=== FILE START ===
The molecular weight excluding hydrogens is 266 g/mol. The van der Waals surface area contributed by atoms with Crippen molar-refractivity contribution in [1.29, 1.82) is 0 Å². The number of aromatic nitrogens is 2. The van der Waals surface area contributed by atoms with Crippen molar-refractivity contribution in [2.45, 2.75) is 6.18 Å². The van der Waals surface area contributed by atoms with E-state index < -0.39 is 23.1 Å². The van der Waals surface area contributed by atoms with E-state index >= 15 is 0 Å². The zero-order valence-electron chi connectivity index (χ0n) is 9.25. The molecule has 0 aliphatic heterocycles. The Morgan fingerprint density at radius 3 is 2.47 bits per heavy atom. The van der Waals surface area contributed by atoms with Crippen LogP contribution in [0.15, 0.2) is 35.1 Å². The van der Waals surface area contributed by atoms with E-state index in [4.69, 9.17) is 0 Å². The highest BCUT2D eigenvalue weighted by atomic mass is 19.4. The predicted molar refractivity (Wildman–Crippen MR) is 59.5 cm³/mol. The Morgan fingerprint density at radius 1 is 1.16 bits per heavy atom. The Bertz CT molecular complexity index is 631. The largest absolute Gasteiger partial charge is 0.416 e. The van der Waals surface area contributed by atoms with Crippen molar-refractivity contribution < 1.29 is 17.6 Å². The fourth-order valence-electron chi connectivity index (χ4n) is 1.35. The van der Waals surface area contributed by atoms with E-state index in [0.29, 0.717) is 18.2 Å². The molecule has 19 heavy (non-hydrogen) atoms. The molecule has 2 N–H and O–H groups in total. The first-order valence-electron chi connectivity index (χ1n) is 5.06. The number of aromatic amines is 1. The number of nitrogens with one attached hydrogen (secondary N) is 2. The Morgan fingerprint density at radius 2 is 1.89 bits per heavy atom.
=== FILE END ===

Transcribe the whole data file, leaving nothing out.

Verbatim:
The molecular weight excluding hydrogens is 266 g/mol. The van der Waals surface area contributed by atoms with Crippen molar-refractivity contribution in [1.29, 1.82) is 0 Å². The number of aromatic nitrogens is 2. The van der Waals surface area contributed by atoms with Crippen molar-refractivity contribution in [2.45, 2.75) is 6.18 Å². The van der Waals surface area contributed by atoms with E-state index < -0.39 is 23.1 Å². The van der Waals surface area contributed by atoms with E-state index >= 15 is 0 Å². The zero-order valence-electron chi connectivity index (χ0n) is 9.25. The molecule has 0 aliphatic heterocycles. The Morgan fingerprint density at radius 3 is 2.47 bits per heavy atom. The van der Waals surface area contributed by atoms with Crippen LogP contribution in [0.15, 0.2) is 35.1 Å². The van der Waals surface area contributed by atoms with E-state index in [4.69, 9.17) is 0 Å². The highest BCUT2D eigenvalue weighted by atomic mass is 19.4. The predicted molar refractivity (Wildman–Crippen MR) is 59.5 cm³/mol. The Morgan fingerprint density at radius 1 is 1.16 bits per heavy atom. The Bertz CT molecular complexity index is 631. The largest absolute Gasteiger partial charge is 0.416 e. The van der Waals surface area contributed by atoms with Crippen molar-refractivity contribution < 1.29 is 17.6 Å². The fourth-order valence-electron chi connectivity index (χ4n) is 1.35. The van der Waals surface area contributed by atoms with E-state index in [0.29, 0.717) is 18.2 Å². The molecule has 19 heavy (non-hydrogen) atoms. The molecule has 2 N–H and O–H groups in total. The first-order valence-electron chi connectivity index (χ1n) is 5.06. The number of aromatic amines is 1. The number of nitrogens with one attached hydrogen (secondary N) is 2. The Morgan fingerprint density at radius 2 is 1.89 bits per heavy atom.